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Stunning rooftop terraces for alfresco dining

Review: A well-priced menu that could do with a bit of tweaking

Lenehans Bar & Grill
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Address: Rathmines, Dublin 6, D06 H261
Telephone: 01 496 8060
Cuisine: Irish
Cost: €€

We have a resident ResDiary expert. And she tells me that there is nothing worse than people who want to change the table they’re assigned. It mucks everything up when you need to turn tables. She stops short of referring to the miscreants as Karens, because we all know some lovely Karens, and neither of us has any idea what the Karen of recent social media fame did to wind up with her far from desirable nomenclature.

A table at 8.30pm is not going to be turned, and as we’re shown to the small empty courtyard in Lenehans Bar & Grill, I ask if it would be okay to go up and take a look at the two rooftop terraces. No problem.

There are plenty of available tables up there, it’s atmospheric and buzzing, so I ask, could we move, please? “They’re for people”, is the response. We’re people. “They’re booked”. We’re booked. And after a bit of grudging ResDiarying, he lifts the invisible red velvet rope.

So yes. I know, I’ve lost half my audience. The girls cheering “Go you!” while my husband and some of the menfolk of Ireland are snarling, “Did you really have to do that?” Things feel just a little bit frosty as we’re asked if we want still, sparkling or tap, and I can sense some version of “Yeah, of course you do”, behind the mask when I say tap.


But joy and happiness is restored as I check out the wine list, and our server turns out to be very knowledgeable. There are none of the usual suspects here. Instead, it’s more focused on low intervention wine makers such as Judith Beck, Raul Perez and Alex Foillard. Bottles start at €28, and there’s also plenty by the glass.

The Picpoul Les Mougniels, €35, is a refreshing option, all crisp and citrussy to go with fish, but if you’re looking for a special white, spring for the Raul Perez Ultreia, Godello, €58.

The menu at Lenehans is very reasonably priced. Two courses for €33 and three for €38, with six options on starters and main courses.

A good handful of chargrilled prawns come on toasted sourdough, slathered in an intense cherry tomato arrabiata. It’s a generous portion, not life enhancing food but easy going. The Irish field mushroom tacos are also substantial, with avocado salsa and slaw.

We are out for the night, but an hour between courses seems excessive, and eventually a dismissive “Sorry for the delay” is deployed by the velvet rope yielding manager who makes a fleeting reappearance.

He fails to mention that the grilled, line-caught Irish cod has been waiting a little too long as well. It’s hot, but has seen a bit too much cooking time, and the gluey homemade gnocchi do nothing to remedy the situation. Neither does our other main course, an organic courgette which is filled with a caponata that lacks the essential play between acidity and sweetness. There are carrots, as well as green beans, some patatas bravas apparently, and lemon rosemary oil. It’s a list of things that are expected to make friends on the plate without much help from whoever brought them together in the first place.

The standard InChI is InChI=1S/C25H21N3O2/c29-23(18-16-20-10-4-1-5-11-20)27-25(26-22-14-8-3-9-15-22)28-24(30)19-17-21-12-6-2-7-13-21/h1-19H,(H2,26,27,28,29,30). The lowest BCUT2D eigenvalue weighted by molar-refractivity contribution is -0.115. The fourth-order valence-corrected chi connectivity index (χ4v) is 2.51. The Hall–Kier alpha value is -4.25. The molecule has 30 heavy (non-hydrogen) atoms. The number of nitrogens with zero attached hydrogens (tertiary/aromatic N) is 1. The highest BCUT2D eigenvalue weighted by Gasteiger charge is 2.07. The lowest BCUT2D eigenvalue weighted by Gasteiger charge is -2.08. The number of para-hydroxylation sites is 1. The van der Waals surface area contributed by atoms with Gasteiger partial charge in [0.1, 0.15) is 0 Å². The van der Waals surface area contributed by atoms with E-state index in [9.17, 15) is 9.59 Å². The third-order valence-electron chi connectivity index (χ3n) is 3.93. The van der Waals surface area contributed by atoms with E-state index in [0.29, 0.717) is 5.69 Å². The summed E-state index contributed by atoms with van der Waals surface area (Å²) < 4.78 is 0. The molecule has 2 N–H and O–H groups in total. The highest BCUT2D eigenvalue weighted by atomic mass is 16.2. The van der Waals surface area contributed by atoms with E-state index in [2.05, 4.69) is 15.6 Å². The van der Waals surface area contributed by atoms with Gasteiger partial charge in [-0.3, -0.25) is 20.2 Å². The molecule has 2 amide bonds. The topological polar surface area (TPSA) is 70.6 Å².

For dessert, the tiramisu, which is served in a coffee cup, dusted with cocoa powder, has plenty of flavour from the 3fe espresso-soaked biscuits and a good splash of Amaretto. Less successful is the oat milk rice pudding on pineapple, passion fruit and lemon salsa, which just feels more like breakfast than dessert.

This is a flashy sort of place that is very much in the Press-Up ilk. Although the bizarre coupling of the beautiful wine list with the B-list food may well be the devious work of a former Love Island producer, I can see what they’re trying to do here, and it is well intentioned. Offering menus that cater to a cross-section of people at a reasonable price is admirable; it just needs to be fine-tuned.

And it may be already. With indoor dining back open, the fixed-price menu has been replaced with an a la carte menu, so now you can opt for a series of small plates as you work your way through that wine list. And if you’re lucky enough to make the cut, you’ll be doing it on one of the rooftop terraces, hanging out with a gang of, you know, people, some of whom may even be called Karen.

Dinner for two with a bottle of wine was €111.

The verdict: Amazing terraces, superb wine list, food needs tweaking

Facilities: Communal, cool and clean

Music: Background, at a level that allows chat

Food provenance: Generally mainstream, but meat from McLoughlin's, and fish from SSI

Vegetarian options: Plenty of vegetarian and vegan options

Wheelchair access: Fully accessible, with accessible toilet

Corinna Hardgrave

Corinna Hardgrave

Corinna Hardgrave, a contributor to The Irish Times, writes a weekly restaurant column